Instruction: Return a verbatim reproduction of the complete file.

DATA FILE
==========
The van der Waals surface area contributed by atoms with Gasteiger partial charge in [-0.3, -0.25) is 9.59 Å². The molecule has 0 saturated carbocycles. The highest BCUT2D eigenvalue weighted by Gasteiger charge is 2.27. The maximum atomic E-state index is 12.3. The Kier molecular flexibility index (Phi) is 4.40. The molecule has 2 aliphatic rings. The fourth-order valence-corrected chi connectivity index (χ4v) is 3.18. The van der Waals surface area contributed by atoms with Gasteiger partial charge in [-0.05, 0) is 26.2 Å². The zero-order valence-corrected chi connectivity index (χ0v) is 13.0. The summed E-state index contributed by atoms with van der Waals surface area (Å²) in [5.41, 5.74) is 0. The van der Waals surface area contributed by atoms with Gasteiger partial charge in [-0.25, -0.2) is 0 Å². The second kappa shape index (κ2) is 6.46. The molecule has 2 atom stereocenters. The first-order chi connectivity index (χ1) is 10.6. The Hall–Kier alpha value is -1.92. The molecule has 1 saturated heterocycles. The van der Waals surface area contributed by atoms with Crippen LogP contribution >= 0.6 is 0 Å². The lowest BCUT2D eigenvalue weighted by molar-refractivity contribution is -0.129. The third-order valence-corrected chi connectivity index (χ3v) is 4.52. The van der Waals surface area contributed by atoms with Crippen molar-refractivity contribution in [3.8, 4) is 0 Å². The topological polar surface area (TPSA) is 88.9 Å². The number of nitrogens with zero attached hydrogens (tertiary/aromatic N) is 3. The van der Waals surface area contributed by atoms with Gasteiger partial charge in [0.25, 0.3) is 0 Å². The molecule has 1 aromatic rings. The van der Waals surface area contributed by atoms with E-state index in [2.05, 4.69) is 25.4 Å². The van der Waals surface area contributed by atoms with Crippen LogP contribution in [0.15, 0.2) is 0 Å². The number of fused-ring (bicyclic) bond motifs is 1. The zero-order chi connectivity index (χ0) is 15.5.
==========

The van der Waals surface area contributed by atoms with Gasteiger partial charge in [-0.3, -0.25) is 9.59 Å². The molecule has 0 saturated carbocycles. The highest BCUT2D eigenvalue weighted by Gasteiger charge is 2.27. The maximum atomic E-state index is 12.3. The Kier molecular flexibility index (Phi) is 4.40. The molecule has 2 aliphatic rings. The fourth-order valence-corrected chi connectivity index (χ4v) is 3.18. The van der Waals surface area contributed by atoms with Gasteiger partial charge in [-0.05, 0) is 26.2 Å². The zero-order valence-corrected chi connectivity index (χ0v) is 13.0. The summed E-state index contributed by atoms with van der Waals surface area (Å²) in [5.41, 5.74) is 0. The van der Waals surface area contributed by atoms with Gasteiger partial charge in [-0.25, -0.2) is 0 Å². The second kappa shape index (κ2) is 6.46. The molecule has 2 atom stereocenters. The first-order chi connectivity index (χ1) is 10.6. The Hall–Kier alpha value is -1.92. The molecule has 1 saturated heterocycles. The van der Waals surface area contributed by atoms with Crippen LogP contribution >= 0.6 is 0 Å². The lowest BCUT2D eigenvalue weighted by molar-refractivity contribution is -0.129. The third-order valence-corrected chi connectivity index (χ3v) is 4.52. The van der Waals surface area contributed by atoms with Crippen molar-refractivity contribution in [3.8, 4) is 0 Å². The topological polar surface area (TPSA) is 88.9 Å². The number of nitrogens with zero attached hydrogens (tertiary/aromatic N) is 3. The van der Waals surface area contributed by atoms with Gasteiger partial charge in [0.25, 0.3) is 0 Å². The molecule has 1 aromatic rings. The van der Waals surface area contributed by atoms with E-state index in [2.05, 4.69) is 25.4 Å². The van der Waals surface area contributed by atoms with Crippen LogP contribution in [0.15, 0.2) is 0 Å². The number of fused-ring (bicyclic) bond motifs is 1. The zero-order chi connectivity index (χ0) is 15.5.